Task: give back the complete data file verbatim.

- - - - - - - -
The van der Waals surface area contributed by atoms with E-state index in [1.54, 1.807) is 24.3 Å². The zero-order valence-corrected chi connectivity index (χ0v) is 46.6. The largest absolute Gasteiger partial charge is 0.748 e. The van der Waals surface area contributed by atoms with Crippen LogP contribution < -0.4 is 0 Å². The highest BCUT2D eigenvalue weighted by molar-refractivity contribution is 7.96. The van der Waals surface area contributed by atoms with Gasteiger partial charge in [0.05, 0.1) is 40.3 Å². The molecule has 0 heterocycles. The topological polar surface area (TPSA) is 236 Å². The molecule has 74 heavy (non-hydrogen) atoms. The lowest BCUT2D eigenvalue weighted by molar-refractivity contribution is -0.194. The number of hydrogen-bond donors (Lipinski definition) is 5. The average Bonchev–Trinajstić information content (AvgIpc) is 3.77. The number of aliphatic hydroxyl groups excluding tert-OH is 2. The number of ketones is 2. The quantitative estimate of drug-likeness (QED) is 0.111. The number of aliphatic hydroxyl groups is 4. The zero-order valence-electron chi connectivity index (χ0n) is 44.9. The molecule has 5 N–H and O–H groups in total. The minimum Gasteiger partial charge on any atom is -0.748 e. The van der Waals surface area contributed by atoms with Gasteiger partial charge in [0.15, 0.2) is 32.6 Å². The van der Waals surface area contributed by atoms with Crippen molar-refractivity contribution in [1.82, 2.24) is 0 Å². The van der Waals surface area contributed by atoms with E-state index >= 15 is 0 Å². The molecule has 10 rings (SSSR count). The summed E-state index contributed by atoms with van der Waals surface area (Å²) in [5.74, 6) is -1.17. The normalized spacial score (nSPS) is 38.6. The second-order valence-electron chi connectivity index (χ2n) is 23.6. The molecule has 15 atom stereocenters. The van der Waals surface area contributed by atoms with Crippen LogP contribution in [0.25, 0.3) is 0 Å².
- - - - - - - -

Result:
The van der Waals surface area contributed by atoms with E-state index in [1.54, 1.807) is 24.3 Å². The zero-order valence-corrected chi connectivity index (χ0v) is 46.6. The largest absolute Gasteiger partial charge is 0.748 e. The van der Waals surface area contributed by atoms with Crippen LogP contribution < -0.4 is 0 Å². The highest BCUT2D eigenvalue weighted by molar-refractivity contribution is 7.96. The van der Waals surface area contributed by atoms with Gasteiger partial charge in [0.05, 0.1) is 40.3 Å². The molecule has 0 heterocycles. The topological polar surface area (TPSA) is 236 Å². The molecule has 74 heavy (non-hydrogen) atoms. The lowest BCUT2D eigenvalue weighted by molar-refractivity contribution is -0.194. The number of hydrogen-bond donors (Lipinski definition) is 5. The average Bonchev–Trinajstić information content (AvgIpc) is 3.77. The number of aliphatic hydroxyl groups excluding tert-OH is 2. The number of ketones is 2. The quantitative estimate of drug-likeness (QED) is 0.111. The number of aliphatic hydroxyl groups is 4. The zero-order valence-electron chi connectivity index (χ0n) is 44.9. The molecule has 5 N–H and O–H groups in total. The minimum Gasteiger partial charge on any atom is -0.748 e. The van der Waals surface area contributed by atoms with Gasteiger partial charge in [0.15, 0.2) is 32.6 Å². The van der Waals surface area contributed by atoms with Crippen molar-refractivity contribution in [1.82, 2.24) is 0 Å². The van der Waals surface area contributed by atoms with E-state index >= 15 is 0 Å². The molecule has 10 rings (SSSR count). The summed E-state index contributed by atoms with van der Waals surface area (Å²) in [5.74, 6) is -1.17. The normalized spacial score (nSPS) is 38.6. The second-order valence-electron chi connectivity index (χ2n) is 23.6. The molecule has 15 atom stereocenters. The van der Waals surface area contributed by atoms with Crippen LogP contribution in [0.25, 0.3) is 0 Å².